Children and teens with attention deficit hyperactivity disorder (ADHD) do not misbehave to spite their parents or other adults. Problems develop because ADHD often causes children and teens to react impulsively and makes it difficult for them to learn and to comply with rules.
Many children with ADHD need behavior therapy to help them interact appropriately with others. Parent training in these techniques usually takes 8 to 10 counseling sessions for 1 to 2 hours a week.
Behavior therapy is not meant to treat inattention, overactivity, or impulsivity. But it can help with some of the behavior problems that go along with ADHD, such as not getting along well with others or not obeying rules.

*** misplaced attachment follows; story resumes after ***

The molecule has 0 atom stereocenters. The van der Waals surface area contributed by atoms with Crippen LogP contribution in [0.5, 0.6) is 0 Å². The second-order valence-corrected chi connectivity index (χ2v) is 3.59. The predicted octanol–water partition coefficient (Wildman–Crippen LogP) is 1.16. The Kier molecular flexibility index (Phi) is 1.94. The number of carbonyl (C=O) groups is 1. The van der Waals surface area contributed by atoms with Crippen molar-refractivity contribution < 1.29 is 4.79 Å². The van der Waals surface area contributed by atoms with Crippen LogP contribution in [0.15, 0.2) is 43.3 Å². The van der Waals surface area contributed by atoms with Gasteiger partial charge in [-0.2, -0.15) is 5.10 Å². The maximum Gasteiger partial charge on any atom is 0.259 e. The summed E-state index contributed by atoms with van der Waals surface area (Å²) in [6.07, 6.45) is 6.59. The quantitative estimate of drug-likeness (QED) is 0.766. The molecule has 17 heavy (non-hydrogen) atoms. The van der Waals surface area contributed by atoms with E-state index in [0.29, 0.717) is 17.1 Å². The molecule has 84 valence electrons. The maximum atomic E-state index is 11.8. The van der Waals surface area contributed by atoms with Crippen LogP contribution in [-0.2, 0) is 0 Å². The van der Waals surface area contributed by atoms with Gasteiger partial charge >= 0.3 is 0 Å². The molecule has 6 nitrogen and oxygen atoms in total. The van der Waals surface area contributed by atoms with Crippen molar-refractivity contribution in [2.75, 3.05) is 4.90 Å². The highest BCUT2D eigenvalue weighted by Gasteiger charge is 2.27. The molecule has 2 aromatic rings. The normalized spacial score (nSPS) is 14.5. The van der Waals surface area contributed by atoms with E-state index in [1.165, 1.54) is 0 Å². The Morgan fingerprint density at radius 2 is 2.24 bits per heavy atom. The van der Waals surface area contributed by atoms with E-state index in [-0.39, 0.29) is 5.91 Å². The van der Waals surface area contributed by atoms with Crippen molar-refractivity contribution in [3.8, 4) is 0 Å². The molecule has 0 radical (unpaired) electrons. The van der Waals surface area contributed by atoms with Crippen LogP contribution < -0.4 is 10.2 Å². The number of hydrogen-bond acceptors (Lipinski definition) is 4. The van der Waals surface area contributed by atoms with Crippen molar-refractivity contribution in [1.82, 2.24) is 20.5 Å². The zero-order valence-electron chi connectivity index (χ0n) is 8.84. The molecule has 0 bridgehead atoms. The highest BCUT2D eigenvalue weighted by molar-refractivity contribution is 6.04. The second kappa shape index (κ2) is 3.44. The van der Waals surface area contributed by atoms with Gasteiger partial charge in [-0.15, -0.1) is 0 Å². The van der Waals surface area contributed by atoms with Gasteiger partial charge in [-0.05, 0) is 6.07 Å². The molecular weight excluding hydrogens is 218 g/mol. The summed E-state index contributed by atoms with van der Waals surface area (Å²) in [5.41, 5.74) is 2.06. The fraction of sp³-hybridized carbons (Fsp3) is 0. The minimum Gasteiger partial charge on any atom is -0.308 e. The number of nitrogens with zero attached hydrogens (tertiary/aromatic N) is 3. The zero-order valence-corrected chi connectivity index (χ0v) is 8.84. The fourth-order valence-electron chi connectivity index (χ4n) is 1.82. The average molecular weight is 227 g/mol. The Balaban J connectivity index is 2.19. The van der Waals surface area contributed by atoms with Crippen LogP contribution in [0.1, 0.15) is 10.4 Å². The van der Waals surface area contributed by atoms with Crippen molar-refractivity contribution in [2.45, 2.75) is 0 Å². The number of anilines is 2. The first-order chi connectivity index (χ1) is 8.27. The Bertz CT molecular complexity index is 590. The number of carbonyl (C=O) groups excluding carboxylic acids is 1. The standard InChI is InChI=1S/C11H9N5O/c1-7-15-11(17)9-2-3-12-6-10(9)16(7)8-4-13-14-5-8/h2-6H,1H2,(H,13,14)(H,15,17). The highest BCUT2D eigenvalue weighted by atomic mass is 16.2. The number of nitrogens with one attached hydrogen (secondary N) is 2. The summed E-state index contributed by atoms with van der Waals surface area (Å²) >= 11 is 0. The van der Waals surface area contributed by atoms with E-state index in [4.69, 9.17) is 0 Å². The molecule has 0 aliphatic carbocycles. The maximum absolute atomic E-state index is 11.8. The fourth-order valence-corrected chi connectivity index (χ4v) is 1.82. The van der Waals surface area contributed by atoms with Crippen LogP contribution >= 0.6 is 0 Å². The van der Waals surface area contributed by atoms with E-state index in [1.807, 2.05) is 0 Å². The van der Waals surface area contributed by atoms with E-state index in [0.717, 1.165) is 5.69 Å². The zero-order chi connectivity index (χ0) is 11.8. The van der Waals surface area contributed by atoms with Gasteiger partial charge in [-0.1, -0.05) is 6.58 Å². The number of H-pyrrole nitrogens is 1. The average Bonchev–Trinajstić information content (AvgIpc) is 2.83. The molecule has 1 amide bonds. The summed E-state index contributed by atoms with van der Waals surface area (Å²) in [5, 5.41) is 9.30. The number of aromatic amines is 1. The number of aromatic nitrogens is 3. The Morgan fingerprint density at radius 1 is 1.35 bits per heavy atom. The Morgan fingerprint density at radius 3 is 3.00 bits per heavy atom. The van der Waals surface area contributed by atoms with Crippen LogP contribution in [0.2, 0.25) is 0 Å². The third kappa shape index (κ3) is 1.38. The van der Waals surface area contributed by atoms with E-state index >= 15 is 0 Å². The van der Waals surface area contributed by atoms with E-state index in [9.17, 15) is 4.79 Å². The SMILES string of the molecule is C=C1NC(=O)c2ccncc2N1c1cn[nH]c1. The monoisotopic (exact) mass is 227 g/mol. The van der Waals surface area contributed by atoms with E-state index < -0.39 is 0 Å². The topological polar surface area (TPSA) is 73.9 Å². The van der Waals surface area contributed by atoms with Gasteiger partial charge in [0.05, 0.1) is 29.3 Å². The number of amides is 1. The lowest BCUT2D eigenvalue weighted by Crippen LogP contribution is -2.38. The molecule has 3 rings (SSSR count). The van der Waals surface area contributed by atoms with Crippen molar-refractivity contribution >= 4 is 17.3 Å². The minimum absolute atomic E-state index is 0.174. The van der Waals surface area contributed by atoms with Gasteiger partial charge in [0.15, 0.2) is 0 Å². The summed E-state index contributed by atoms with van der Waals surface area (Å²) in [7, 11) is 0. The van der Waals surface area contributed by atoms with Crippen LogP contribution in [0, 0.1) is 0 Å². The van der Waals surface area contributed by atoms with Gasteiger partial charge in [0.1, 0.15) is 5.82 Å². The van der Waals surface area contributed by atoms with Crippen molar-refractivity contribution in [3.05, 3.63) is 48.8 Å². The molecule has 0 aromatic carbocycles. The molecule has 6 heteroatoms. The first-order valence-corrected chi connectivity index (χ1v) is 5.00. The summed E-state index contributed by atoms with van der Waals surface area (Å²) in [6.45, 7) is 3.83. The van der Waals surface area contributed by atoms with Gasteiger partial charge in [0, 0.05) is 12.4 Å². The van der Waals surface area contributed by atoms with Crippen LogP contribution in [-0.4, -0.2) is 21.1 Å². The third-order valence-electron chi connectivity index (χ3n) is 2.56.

For children with ADHD who are younger than age 18, behavior therapy typically involves two basic principles:
When parents start a new system of limits and consequences, children tend to test those limits. It takes patience, imagination, creativity, and energy to carry out behavior management. It is important for parents to apply the techniques consistently. The program is often successful in helping a child behave appropriately and function well. But if parents stop using the techniques, problem behavior usually returns.
Parenting programs and books may be helpful for some parents. Ask your health professional for specific recommendations.
|Primary Medical Reviewer||Adam Husney, MD - Family Medicine|
|Specialist Medical Reviewer||Louis Pellegrino, MD - Developmental Pediatrics|
|Last Revised||February 2, 2012|
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